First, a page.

Some things kind of make me shake my head. When we were at the MVP summit, we think we left Dee's cell phone charger at the hotel. So we headed down to our local dealer to see how much it was going to cost to replace it. $45. Ouch. Orâ€¦ we could get a new phone for $40, which came with a charger. That seemed like a no-brainer, as Dee didn't like sending text messages on her old phone anyway since it didn't have a full keyboard. So now she's sporting a nice new Samsung cell phone.
As nice as it is to have a shiny new phone, it does kind of make you shake your head at how disposable technology is though. And why does every different phone, even within the same supplier's lines, have a different charger? Why can't they all standardize on USB or something? That's pretty irritating, IMO, and leads to a ton of unnecessary e-waste.
On a note that doesn't seem related, but will be by the end of the postâ€¦ (Relatively) recently, Canada put in place a "Do Not Call" list. We signed up right away, and it worked for a bit. Then slowly we started getting calls again. As it turns out, the CRTC doesn't do any vetting of who buys the lists as every agency has an obligation to know who NOT to call. Sadly though, this means that bad companies can buy lists that only contain valid phone numbers. Arrgh! So go figure that my cell phone, whose number is only 11 months old, is now getting 2-3 "FO" calls per week.
What really gets my goat though, is what my phone company (Telus) did when I tried to deal with one. The calls I get on my cell are from an "agency" who asks me to dial 9 to speak to a representative. This is a well-known scam that allows them to make long distance calls on your number. The best part, though, is that the number shows up on call display on my phone. So I phoned Telus to let them know that I had the number for a scam artist. After all, they only control the entire phone system in BC and Alberta. They didn't want to hear about it. I basically got the impression that they don't give a crap what scam their customers may fall into, so long as they get their long distance funds. That is pretty piss poor in my opinion, as they should be able to turn them over to the RCMP or something, and make the phone lines safer for everyone. It's a typical Telus attitude though, and the reason that the only Telus service in my house is the cell the company pays for. (I switched to Shaw's home phone service the day it was finally available in my area.)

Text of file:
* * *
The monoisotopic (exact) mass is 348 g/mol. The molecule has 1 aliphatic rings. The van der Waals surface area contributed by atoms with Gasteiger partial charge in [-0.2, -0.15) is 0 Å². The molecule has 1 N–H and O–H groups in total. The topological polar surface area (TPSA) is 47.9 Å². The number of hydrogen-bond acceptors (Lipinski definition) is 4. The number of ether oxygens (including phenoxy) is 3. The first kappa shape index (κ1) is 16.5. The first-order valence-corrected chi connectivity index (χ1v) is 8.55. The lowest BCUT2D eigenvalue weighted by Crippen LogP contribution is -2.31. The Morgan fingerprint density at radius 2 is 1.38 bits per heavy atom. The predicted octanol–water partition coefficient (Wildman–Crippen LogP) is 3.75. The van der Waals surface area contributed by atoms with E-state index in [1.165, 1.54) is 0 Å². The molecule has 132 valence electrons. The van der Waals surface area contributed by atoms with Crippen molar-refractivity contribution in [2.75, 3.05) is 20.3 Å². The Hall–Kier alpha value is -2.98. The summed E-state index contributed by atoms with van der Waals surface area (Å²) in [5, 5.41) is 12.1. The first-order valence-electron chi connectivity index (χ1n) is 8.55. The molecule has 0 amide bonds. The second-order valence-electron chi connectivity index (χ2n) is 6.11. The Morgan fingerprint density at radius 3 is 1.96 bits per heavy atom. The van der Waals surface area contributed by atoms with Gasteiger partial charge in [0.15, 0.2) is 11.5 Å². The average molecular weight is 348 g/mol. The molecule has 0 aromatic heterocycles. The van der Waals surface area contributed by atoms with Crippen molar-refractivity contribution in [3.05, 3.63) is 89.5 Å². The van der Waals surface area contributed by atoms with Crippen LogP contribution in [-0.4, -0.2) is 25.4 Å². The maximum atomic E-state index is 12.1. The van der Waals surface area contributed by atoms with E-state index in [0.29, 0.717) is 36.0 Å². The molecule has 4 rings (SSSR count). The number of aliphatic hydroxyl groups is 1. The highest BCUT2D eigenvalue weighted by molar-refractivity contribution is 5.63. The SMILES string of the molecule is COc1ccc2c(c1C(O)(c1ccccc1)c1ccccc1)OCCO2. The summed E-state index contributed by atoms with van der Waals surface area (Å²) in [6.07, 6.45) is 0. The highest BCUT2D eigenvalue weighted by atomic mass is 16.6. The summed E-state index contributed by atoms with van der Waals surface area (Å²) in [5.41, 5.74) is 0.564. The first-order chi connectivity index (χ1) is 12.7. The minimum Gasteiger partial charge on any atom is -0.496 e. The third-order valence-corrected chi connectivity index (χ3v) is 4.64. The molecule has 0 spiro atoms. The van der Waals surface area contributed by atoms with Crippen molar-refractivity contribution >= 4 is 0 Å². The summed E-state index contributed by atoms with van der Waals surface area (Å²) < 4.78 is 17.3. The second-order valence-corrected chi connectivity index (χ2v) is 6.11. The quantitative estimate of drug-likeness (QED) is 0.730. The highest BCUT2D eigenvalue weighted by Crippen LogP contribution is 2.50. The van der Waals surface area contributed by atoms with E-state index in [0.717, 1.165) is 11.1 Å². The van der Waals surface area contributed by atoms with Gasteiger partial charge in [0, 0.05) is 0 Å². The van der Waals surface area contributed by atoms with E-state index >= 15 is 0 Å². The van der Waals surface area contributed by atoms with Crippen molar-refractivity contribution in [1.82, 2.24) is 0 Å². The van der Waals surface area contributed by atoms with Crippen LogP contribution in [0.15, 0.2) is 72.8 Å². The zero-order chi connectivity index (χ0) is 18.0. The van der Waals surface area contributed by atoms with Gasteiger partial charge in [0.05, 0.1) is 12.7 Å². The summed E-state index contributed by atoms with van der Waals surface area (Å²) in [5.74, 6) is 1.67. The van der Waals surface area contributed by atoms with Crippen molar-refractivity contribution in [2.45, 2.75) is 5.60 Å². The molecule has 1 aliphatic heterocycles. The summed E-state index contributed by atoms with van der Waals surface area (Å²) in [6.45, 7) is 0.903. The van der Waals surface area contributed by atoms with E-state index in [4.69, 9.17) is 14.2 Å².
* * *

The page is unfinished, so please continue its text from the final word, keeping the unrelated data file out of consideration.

Now, back to Dee's phone for a secondâ€¦ One really cool thing that I stumbled on is that she can actually put in a list of blocked numbers. How cool is that? We haven't explored it in detail, but that got me thinkingâ€¦
I'd LOVE to see a feature in my Windows Mobile device that would allow me to blacklist a number. And I'd like this blacklist to be serious enough not to just ignore a call, but rather a list of calls to discard completely. As it is, not only do I get the irritating ring, but the jerks leave me a message. In order to clear the voicemail icon, so that I know that I actually don't have any unheard messages, I have to burn up cell timeâ€¦ and that costs me money. It would also have huge benefits to those who end up with social issues in their lives like harassment. Just blacklist the number and it's done. Granted, you can phone the cell carrier and block a number for a fee per month, but let's make this self serve and easy to implement. I'd rather burn my cell time making calls, rather than dealing with scam artists.
Granted, I'm not sure how practical it is for Microsoft to deal with, or if they'd have to reinvent the phone company. They are the largest software company in the world, though, so you'd hope that they could influence the future tech direction of a phone carrier.